The Seattle City Attorney's office filed charges Thursday against six people arrested in Seattle during a May Day clash with police. Five more people may face state charges.
Those charged by the city included Sebastian Harris, 21; Gregory Husted, 22; Bryanna Stadler, 27; Paul Novasky, 45; Justin Gonzalez, 25; and Devin Bahm, 20. Charges include obstruction police, resisting arrest. Bahm is also charged with property damage.
Three others posted bail, but may be charged later.
Seattle Police say 17 people were arrested during the “anti-capitalist” march that started at Seattle Central Community College on Capitol Hill and worked its way downtown. The march, which did not have a permit, started around 6 p.m. and included about 200 people.
As the group moved closer to downtown, the tone and mood changed an erupted into violence as some people including some self-described anarchists, threw rocks and other objects at police officers and news crews. Eight police officers were hurt, mostly with bumps and bruises. Police said one officer was hit in the knee with a fist-sized rock.
A woman who was driving by the scene was injured when someone hurled a glass bottle at her car, shattering her window. Police said she was treated at the scene for cuts from broken glass.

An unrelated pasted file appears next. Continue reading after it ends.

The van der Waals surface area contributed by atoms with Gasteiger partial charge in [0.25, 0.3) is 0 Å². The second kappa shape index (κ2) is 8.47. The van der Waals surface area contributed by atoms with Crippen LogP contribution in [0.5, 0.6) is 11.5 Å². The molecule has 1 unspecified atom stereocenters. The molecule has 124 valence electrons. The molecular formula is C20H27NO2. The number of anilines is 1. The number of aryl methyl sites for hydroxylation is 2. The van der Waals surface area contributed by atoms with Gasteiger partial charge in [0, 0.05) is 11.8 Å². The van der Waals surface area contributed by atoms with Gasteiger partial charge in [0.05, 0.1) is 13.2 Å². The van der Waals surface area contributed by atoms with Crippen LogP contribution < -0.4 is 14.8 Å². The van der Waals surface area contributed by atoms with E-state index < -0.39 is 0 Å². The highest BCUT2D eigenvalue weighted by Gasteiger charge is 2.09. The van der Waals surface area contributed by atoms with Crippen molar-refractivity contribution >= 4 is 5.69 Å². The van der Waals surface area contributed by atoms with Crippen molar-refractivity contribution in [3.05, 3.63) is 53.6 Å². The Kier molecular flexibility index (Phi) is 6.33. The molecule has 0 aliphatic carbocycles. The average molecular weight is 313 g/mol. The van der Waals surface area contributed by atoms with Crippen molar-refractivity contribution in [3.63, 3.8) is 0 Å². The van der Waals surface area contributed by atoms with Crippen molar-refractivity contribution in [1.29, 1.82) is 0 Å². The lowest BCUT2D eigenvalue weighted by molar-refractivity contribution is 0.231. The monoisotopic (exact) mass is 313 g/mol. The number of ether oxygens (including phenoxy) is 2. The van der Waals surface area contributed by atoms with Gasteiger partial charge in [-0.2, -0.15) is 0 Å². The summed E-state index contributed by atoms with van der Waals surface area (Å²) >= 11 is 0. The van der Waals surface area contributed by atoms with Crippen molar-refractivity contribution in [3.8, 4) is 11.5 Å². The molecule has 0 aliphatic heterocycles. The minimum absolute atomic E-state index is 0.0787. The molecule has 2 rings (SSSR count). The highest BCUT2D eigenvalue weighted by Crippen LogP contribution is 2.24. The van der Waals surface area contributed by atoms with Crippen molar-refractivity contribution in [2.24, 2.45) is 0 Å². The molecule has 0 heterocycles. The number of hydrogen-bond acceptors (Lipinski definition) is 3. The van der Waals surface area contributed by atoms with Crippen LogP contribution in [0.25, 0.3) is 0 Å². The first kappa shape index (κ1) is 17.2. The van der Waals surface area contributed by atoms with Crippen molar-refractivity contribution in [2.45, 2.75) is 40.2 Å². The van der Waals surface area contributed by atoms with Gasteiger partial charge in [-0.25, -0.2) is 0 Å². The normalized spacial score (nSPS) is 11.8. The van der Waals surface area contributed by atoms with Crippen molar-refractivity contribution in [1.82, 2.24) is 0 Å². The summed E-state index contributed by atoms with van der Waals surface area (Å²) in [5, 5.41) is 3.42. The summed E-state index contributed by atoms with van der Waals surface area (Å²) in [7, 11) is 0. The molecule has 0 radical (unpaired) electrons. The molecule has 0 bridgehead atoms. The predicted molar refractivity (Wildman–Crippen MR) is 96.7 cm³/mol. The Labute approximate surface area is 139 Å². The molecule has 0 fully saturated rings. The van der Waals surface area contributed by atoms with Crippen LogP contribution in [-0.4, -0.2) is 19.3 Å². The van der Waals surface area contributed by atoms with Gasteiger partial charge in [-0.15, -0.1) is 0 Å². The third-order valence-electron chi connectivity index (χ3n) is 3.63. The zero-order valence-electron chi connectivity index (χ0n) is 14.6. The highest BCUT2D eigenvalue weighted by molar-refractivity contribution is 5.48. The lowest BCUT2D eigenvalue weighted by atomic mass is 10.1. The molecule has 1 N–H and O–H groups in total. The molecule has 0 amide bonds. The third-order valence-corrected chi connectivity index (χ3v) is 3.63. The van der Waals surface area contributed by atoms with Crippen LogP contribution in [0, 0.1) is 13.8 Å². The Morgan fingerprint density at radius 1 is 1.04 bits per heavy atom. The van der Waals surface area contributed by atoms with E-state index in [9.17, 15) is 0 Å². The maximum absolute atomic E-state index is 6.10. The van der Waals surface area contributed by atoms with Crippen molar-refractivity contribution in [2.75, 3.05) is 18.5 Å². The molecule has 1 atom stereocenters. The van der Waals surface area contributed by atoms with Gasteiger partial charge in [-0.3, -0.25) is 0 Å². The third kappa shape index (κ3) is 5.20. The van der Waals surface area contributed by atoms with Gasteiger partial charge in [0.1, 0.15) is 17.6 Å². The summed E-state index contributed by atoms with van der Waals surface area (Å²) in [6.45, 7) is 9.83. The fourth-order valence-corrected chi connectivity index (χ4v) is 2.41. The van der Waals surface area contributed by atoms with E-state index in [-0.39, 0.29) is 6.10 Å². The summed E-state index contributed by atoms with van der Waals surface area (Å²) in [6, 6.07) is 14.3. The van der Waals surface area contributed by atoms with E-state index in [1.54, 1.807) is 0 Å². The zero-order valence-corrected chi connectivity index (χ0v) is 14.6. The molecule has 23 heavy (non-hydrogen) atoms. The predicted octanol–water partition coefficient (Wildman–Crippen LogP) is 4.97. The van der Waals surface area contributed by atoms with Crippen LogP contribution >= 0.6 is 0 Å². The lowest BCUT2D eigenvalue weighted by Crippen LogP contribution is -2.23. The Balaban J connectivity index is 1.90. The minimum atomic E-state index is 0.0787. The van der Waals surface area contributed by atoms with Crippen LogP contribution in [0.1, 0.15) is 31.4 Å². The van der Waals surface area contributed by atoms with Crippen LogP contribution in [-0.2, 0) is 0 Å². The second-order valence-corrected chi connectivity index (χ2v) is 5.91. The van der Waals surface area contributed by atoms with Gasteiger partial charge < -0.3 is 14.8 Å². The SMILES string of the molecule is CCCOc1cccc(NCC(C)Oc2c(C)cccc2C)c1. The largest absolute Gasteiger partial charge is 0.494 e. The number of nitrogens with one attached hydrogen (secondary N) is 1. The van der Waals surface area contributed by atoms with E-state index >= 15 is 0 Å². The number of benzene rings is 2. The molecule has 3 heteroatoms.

Police pushed the crowd back using “flash bangs” and pepper spray, and bicycles to form a moving wall.
“In terms of the actions of the protestors, they provided criminal behavior downtown. That's illegal. We’re going to take action against that. We allowed them to march quite freely throughout the city until they created criminal acts,” said Assistant Police Chief Paul McDonagh.
Several cars and businesses were damaged between the downtown corridor and Capitol Hill.
Police say they will form a task force to investigate all the criminal activity and anyone with photos or video is asked to save them. The department said it will also review how officers responded to the violence.
The violence was in stark contrast to a peaceful march earlier in the day by a group called El Comite, which made its way from Judkins Park to the Federal Building in downtown Seattle. Their mission was to bring awareness to the need for immigration and workers rights.
Self-styled Seattle superhero Phoenix Jones and his team were also working Thursday. Police did not restrict Jones during May Day, despite a recommendation by an outside review that they do so. Jones said his mission Wednesday was to keep an eye and ear on the situation and flag down the nearest police officer to handle it.
The scene was far different in Olympia, where there was no vandalism and violence during May Day events. A large police presence was on hand to march with the hundreds of people who attended. That march also did not have a permit.